Thursday, May 08, 2003

Divine Right Of Capital - Dethroning The Corporate Aristocracy
Change begins in the mind. In a collective sense, social change unfolds into reality through historical moments – through times when the public consciousness cracks open and new ideas can rush in. Financial crisis is one way such an opening can develop. With the Enron affair, it would seem that we’ve had the perfect financial storm – with turbulence patterns converging from Arthur Andersen, WorldCom, Global Crossing, Tyco, Dynegy, Adelphia, and the rest.

We might have seen it coming. In my book The Divine Right of Capital -- published just months before the Enron crisis --I wrote that when the system design is unsustainable, crisis becomes likely. And I observed hopefully that crisis can be useful, since it cracks open the collective consciousness, leading the public to demand reforms it might have resisted before. I recalled Roosevelt’s legendary first 100 days during the Great Depression, when he was able to enact a host of powerful New Deal laws. "This kind of opening for change," I wrote, "may come again."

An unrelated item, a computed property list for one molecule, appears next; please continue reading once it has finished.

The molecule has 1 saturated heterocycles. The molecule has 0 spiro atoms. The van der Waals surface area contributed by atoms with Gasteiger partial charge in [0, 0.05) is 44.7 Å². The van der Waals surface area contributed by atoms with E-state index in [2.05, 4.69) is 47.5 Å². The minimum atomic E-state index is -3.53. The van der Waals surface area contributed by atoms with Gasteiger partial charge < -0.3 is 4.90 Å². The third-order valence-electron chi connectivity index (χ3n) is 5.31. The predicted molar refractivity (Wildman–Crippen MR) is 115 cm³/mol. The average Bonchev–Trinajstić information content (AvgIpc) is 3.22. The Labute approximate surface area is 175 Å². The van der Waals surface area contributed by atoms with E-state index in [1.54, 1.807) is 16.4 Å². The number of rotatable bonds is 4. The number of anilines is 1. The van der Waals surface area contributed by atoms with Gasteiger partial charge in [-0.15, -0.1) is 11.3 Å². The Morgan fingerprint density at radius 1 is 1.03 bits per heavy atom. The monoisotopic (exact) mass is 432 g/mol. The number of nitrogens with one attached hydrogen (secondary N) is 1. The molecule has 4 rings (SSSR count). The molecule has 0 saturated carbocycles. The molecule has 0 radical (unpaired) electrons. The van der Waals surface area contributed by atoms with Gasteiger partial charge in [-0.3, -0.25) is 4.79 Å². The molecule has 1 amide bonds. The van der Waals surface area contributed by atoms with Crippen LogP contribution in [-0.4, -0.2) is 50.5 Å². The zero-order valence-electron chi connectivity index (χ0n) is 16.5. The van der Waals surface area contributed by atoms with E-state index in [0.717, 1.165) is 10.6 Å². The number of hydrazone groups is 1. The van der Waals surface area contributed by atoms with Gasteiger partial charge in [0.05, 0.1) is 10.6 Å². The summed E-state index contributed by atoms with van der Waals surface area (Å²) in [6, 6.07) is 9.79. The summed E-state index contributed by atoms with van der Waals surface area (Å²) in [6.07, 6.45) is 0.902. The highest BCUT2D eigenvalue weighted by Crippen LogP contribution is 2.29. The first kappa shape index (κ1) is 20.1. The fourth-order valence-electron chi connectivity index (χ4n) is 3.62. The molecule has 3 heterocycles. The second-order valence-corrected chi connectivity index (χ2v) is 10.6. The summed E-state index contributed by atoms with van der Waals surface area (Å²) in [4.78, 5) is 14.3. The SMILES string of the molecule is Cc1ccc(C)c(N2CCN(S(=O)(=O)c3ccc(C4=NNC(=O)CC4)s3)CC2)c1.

And so it has. Our moment for change has come – and it seems to have gone. But for a time there it seemed that something might actually happen. The year 2002 saw campaign finance reform, new criminal penalties for CEOs filing false financial statements, a new accounting supervisory board, new stock exchange rules about board independence, and a substantially increased budget for the SEC. In the wake of a felony conviction, the accounting firm Arthur Andersen disintegrated virtually overnight. To avoid similar troubles, other accounting firms spun off their consulting divisions. Energy firms, faced with charges of fraudulent trades, went under or closed their trading divisions. With stock options seen as a key culprit, many companies began expensing them without waiting for a legislative mandate. Countless businesses restated financials, as the wave of fear swept through the business community.